Miller C, Emanuelli M, et al. FIV vaccine with receptor epitopes results in neutralizing antibodies but does not confer resistance to challenge. npj Vaccines. 2018;3:16.
The search for a safe vaccine that will confer significant protective immunity against the feline immunodeficiency virus (FIV) in cats is motivated by both concern for feline health and welfare as well as the desire to produce a safe and efficacious vaccine for the human immunodeficiency virus (HIV), also a lentivirus with genetic similarities to FIV. Utilizing receptor-mediated entry to cells, both FIV and HIV infect and replicate within CD4+ T cells, ultimately causing depletion of these cells, and result in similar immunopathogenic syndromes in infected individuals.
The currently available commercial FIV vaccine contains inactivated dual subtype (A and D) FIV-infected cells, and its efficacy and usefulness is controversial. Future development of both FIV and HIV vaccines needs to focus on development of protective anti-immunodeficiency virus T cell immunity rather than anti-immunodeficiency virus antibody.
CD134 is the primary binding receptor for FIV on target cells, and when the virus binds to this receptor, its envelope surface glycoprotein gp95 (SU) alters its conformation so that high affinity binding with the T cell surface entry receptor CXCR4 takes place. A very similar process takes place when HIV infects human T cells. The FIV SU therefore is an important target for induction of neutralizing antibodies. On the T cell surface, autoantibodies to the CD134 receptor have the potential to block infection.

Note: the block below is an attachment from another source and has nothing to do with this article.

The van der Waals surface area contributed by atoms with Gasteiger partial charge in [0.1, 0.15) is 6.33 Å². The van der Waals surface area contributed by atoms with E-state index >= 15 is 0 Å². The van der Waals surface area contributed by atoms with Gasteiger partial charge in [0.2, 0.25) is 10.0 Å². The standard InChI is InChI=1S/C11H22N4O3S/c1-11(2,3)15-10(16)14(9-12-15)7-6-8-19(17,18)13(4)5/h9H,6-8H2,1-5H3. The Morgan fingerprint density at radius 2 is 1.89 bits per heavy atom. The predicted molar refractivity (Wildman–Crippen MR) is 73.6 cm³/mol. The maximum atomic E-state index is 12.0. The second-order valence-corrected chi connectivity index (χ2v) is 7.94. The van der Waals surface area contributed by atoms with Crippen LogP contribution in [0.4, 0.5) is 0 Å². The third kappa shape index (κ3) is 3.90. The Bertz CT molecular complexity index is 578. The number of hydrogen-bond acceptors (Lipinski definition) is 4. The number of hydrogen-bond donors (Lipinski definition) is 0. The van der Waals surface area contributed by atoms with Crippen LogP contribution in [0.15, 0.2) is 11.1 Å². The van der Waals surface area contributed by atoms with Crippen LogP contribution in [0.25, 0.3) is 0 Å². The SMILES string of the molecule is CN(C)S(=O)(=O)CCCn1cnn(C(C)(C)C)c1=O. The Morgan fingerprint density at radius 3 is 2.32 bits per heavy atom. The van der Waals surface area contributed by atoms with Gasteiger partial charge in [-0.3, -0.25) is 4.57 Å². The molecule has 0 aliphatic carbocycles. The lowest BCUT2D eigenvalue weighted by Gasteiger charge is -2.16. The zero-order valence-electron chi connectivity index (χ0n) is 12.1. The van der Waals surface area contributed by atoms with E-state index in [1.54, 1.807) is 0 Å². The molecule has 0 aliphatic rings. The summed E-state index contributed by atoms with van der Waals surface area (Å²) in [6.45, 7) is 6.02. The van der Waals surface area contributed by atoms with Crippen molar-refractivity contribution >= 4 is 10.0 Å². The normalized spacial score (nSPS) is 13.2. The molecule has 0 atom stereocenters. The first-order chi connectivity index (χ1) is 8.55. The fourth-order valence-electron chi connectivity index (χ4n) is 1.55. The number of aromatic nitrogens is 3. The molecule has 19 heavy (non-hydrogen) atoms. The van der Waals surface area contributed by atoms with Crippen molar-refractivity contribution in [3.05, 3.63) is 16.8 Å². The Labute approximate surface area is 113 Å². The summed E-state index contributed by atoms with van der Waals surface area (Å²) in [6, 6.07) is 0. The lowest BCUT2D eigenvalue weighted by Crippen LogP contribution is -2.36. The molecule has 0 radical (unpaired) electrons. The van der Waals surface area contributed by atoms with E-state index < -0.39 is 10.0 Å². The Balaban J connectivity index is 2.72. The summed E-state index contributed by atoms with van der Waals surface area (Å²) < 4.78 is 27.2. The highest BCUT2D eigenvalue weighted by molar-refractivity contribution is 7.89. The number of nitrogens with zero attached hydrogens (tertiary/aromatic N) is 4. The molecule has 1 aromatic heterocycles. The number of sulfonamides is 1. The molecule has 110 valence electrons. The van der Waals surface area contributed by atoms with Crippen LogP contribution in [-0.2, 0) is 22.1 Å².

The goal of this study was to determine whether vaccination of cats with CD134-SU complexes would be protective against FIV infection. Fifteen specific pathogen free (SPF) 8-11 week old cats were enrolled in one vaccine protocol (Vaccine Protocol I), while 12 SPF 8-11 week old cats were enrolled in Vaccine Protocol II. In Protocol I, cats were immunized with recombinant FIV-SU protein (derived by expression and purification from Chinese hamster ovary cells) alone or a complex of recombinant FIV-SU protein with soluble CD134. In Protocol 2, cats were immunized with soluble CD134, recombinant FIV-SU protein derived by expression and purification from human cells, or both together as a complex.
Immunization of the cats proved successful in that the cats produced anti-CD134 and anti-SU antibodies, and these antibodies significantly inhibited FIV infection in vitro. However, when the cats were challenged with actual FIV infection, no vaccine combination was protective, and serum from the vaccinated cats actually enhanced FIV growth in vitro. The investigators concluded that heat-labile factors, including complement, in the serum of vaccinates, may reduce the activity of anti-receptor antibody complexes and enhance viral replication, thereby impacting vaccine efficacy. Also, changes in circulating target cell populations, possibly with enhanced susceptibility to FIV infection, induced by the vaccination itself, may also be a factor in vaccine failure. [PJS] See also:
Coleman JK, et al. Feline immunodeficiency virus (FIV) vaccine efficacy and FIV neutralizing antibodies. Vaccine 2014;32:746-54.
feline immunodeficiency virus